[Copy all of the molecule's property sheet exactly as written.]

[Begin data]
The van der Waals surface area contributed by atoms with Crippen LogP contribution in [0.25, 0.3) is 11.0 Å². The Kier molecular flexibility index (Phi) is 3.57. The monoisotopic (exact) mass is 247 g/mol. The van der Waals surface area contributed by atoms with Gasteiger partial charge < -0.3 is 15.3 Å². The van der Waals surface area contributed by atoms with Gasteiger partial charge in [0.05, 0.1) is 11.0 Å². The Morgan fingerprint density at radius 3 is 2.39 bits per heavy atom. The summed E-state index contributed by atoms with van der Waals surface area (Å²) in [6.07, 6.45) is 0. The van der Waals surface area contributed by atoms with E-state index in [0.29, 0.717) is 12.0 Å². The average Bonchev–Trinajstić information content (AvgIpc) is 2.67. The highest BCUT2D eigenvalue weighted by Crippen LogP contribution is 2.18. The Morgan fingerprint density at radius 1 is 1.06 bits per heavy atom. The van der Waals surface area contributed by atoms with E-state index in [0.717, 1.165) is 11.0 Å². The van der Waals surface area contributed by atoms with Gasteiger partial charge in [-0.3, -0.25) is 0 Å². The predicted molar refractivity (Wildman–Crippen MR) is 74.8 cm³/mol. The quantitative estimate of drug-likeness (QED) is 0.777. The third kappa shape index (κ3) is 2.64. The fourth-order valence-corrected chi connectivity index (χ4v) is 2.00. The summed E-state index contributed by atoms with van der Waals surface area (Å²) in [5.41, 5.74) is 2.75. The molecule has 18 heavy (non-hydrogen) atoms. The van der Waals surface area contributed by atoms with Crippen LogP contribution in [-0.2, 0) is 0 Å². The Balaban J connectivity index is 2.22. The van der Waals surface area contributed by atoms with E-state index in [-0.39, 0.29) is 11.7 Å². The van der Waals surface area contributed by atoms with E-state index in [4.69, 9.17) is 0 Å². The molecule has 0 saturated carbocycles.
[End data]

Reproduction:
The van der Waals surface area contributed by atoms with Crippen LogP contribution in [0.25, 0.3) is 11.0 Å². The Kier molecular flexibility index (Phi) is 3.57. The monoisotopic (exact) mass is 247 g/mol. The van der Waals surface area contributed by atoms with Gasteiger partial charge < -0.3 is 15.3 Å². The van der Waals surface area contributed by atoms with Gasteiger partial charge in [0.05, 0.1) is 11.0 Å². The Morgan fingerprint density at radius 3 is 2.39 bits per heavy atom. The summed E-state index contributed by atoms with van der Waals surface area (Å²) in [6.07, 6.45) is 0. The van der Waals surface area contributed by atoms with E-state index in [0.29, 0.717) is 12.0 Å². The average Bonchev–Trinajstić information content (AvgIpc) is 2.67. The highest BCUT2D eigenvalue weighted by Crippen LogP contribution is 2.18. The Morgan fingerprint density at radius 1 is 1.06 bits per heavy atom. The van der Waals surface area contributed by atoms with E-state index in [0.717, 1.165) is 11.0 Å². The van der Waals surface area contributed by atoms with Gasteiger partial charge in [-0.3, -0.25) is 0 Å². The predicted molar refractivity (Wildman–Crippen MR) is 74.8 cm³/mol. The quantitative estimate of drug-likeness (QED) is 0.777. The third kappa shape index (κ3) is 2.64. The fourth-order valence-corrected chi connectivity index (χ4v) is 2.00. The summed E-state index contributed by atoms with van der Waals surface area (Å²) in [5.41, 5.74) is 2.75. The molecule has 18 heavy (non-hydrogen) atoms. The van der Waals surface area contributed by atoms with Crippen LogP contribution in [-0.2, 0) is 0 Å². The Balaban J connectivity index is 2.22. The van der Waals surface area contributed by atoms with E-state index in [-0.39, 0.29) is 11.7 Å². The van der Waals surface area contributed by atoms with E-state index in [4.69, 9.17) is 0 Å². The molecule has 0 saturated carbocycles.